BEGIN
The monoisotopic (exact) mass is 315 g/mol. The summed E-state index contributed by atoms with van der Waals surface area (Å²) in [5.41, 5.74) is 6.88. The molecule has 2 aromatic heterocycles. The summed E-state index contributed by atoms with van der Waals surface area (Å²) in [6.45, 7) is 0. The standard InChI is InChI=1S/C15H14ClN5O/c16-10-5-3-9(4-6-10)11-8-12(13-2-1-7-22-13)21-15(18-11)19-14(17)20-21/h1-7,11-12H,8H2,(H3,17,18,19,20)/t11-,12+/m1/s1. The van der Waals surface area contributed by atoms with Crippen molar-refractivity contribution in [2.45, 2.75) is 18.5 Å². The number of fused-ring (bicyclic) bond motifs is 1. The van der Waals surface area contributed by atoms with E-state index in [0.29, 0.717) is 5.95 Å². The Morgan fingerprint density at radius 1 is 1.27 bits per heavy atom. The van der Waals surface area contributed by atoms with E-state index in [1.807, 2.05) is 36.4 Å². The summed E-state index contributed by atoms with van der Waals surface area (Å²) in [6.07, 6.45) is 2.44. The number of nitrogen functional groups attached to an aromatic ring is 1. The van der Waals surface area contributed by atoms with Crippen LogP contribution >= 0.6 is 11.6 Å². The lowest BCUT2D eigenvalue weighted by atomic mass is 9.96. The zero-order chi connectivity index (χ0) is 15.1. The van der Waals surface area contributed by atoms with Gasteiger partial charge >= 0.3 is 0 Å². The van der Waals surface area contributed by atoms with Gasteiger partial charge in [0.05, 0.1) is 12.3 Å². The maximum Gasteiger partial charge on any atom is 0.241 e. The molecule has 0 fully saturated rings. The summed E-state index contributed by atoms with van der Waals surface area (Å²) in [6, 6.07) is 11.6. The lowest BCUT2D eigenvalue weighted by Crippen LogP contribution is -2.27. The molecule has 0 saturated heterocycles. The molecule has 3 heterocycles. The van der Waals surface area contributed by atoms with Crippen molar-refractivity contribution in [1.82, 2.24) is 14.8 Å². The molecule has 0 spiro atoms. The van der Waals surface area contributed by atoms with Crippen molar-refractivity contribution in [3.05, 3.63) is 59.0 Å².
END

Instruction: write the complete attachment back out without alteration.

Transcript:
The monoisotopic (exact) mass is 315 g/mol. The summed E-state index contributed by atoms with van der Waals surface area (Å²) in [5.41, 5.74) is 6.88. The molecule has 2 aromatic heterocycles. The summed E-state index contributed by atoms with van der Waals surface area (Å²) in [6.45, 7) is 0. The standard InChI is InChI=1S/C15H14ClN5O/c16-10-5-3-9(4-6-10)11-8-12(13-2-1-7-22-13)21-15(18-11)19-14(17)20-21/h1-7,11-12H,8H2,(H3,17,18,19,20)/t11-,12+/m1/s1. The van der Waals surface area contributed by atoms with Crippen molar-refractivity contribution in [2.45, 2.75) is 18.5 Å². The number of fused-ring (bicyclic) bond motifs is 1. The van der Waals surface area contributed by atoms with E-state index in [0.29, 0.717) is 5.95 Å². The Morgan fingerprint density at radius 1 is 1.27 bits per heavy atom. The van der Waals surface area contributed by atoms with E-state index in [1.807, 2.05) is 36.4 Å². The summed E-state index contributed by atoms with van der Waals surface area (Å²) in [6.07, 6.45) is 2.44. The number of nitrogen functional groups attached to an aromatic ring is 1. The van der Waals surface area contributed by atoms with Crippen LogP contribution >= 0.6 is 11.6 Å². The lowest BCUT2D eigenvalue weighted by atomic mass is 9.96. The zero-order chi connectivity index (χ0) is 15.1. The van der Waals surface area contributed by atoms with Gasteiger partial charge >= 0.3 is 0 Å². The van der Waals surface area contributed by atoms with Gasteiger partial charge in [0.05, 0.1) is 12.3 Å². The maximum Gasteiger partial charge on any atom is 0.241 e. The molecule has 0 fully saturated rings. The summed E-state index contributed by atoms with van der Waals surface area (Å²) in [6, 6.07) is 11.6. The lowest BCUT2D eigenvalue weighted by Crippen LogP contribution is -2.27. The molecule has 0 saturated heterocycles. The molecule has 3 heterocycles. The van der Waals surface area contributed by atoms with Crippen molar-refractivity contribution in [1.82, 2.24) is 14.8 Å². The molecule has 0 spiro atoms. The van der Waals surface area contributed by atoms with Crippen molar-refractivity contribution in [3.05, 3.63) is 59.0 Å².